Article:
Higher-than-expected loan losses prompted America’s Car-Mart to amend its credit agreement with lenders. The 2% adjustment to credit losses cut third quarter earnings by $4.9 million, or 68-cents a share, and sent Car-Mart stock to a 52-week low on Wednesday (Feb. 19).
“We still have $220 million in equity, after the $4.9 million aftertax charge off. We looked at our $400 million in loans owned by our 62,000 customers and estimated that if we didn’t sell another car, we could likely collect 23.5% of the money owed to us. The last time we did this calculation it was 21.5%,” Jeff Williams, chief operating officer for the Car-Mart said in a phone interview Wednesday.
He said the credit loss adjustment is a cautious play made by the company based on the competitive climate they are facing in the deep subprime auto lending market.
Car-Mart execs said some of its mature dealerships are experiencing customers defaulting on their loan, parking the car on the Car-Mart lot after they have purchased another car from a competitor offering a lower monthly payment.
Williams warns that the lower payment is accomplished by a longer term, out to 60 months or so, which is not in the consumer’s best interest at the high interest rates and higher mileage cars. He said Car-Mart does not play that game but instead works to ensure their customers can own the car outright within two and a half years.
The experts agree that large bank lenders are fronting cash to the subprime auto finance market with the belief they have the technology to collect. Car-Mart executives said technology may be giving these bankers the boldness to lend, but it is not a viable substitute for good collections.
“Even our best customers will need two or three payment modifications when they may have a repair issue or some other personal finance concern. They may need some local help working through this issues. That’s hard to do unless you have brick and mortar stores and local customer service relationships,” Williams said.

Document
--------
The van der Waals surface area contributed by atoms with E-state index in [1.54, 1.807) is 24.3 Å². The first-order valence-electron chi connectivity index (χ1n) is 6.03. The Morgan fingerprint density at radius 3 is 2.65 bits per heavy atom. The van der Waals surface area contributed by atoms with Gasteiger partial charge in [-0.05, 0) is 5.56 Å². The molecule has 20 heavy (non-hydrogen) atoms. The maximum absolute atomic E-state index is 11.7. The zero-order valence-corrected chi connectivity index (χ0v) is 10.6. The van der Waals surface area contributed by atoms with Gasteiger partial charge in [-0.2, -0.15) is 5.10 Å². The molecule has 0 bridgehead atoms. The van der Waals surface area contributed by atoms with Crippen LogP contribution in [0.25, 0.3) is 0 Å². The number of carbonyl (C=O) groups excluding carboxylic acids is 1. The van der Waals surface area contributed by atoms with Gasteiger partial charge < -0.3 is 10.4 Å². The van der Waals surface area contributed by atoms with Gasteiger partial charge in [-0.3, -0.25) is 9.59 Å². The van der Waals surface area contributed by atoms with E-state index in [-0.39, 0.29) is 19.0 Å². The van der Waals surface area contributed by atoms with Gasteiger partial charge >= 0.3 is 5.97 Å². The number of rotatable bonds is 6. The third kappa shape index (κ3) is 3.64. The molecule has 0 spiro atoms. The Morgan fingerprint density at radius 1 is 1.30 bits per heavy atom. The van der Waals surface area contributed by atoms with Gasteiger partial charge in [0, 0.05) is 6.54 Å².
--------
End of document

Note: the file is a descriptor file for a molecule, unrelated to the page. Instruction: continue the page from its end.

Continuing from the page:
Other costs Car-Mart absorbed in the quarter were $300,000 toward GPS systems in the cars sold. This effort is costly on the front-end and average about $3 to $4 per car per month. Williams said it’s part of the company’s investment in infrastructure costs that will pay off over time.
Williams said the company is experiencing more late payments because of higher utility costs. There were more defaults and repossessions among the company’s mature lots as they are being hit hardest by competitive lenders wooing away some of the best customers.
“The hyper-low interest rate environment is attracting more dollars with the subprime auto lending. We thought the competition might have subsided by now, but it has not. And it looks like it may be with us for some time longer,” Williams said.
For the full nine months of this fiscal year the provision for credit losses increased to $91.6 million, up from $65.83 million. These are reserves set aside for losses should they occur.
CEO Hank Henderson said the company did not get to where it is today by focusing on one or two quarters, but instead, investing for where the company wants to be five years down the road.
“In the past five years we have grown our finance receivables by nearly $200 million, added 20,000 new customers and are selling about 1,000 more cars each month. I would say that’s pretty impressive. While it’s true we are facing some competitive pressures, that’s always been the case in one fashion or another,” Henderson said in the earnings call on Wednesday.
Car-Mart continues to repurchase its stock. Since February 2010 Car-Mart has repurchased 3.1 million shares or 27% of the company.
“We will continue to stay focused on cash returns and aggressive expense management. We believe in the long-term value of our company and will continue to invest in the repurchase program when we believe favorable conditions exist. Our first priority for capital allocation will continue to be to support the healthy growth of the business,” Williams said.
Shares of Car-Mart fell 4.87% to close Wednesday at $35.72. During trading on Wednesday the stock set a new 52-week low of $35.50.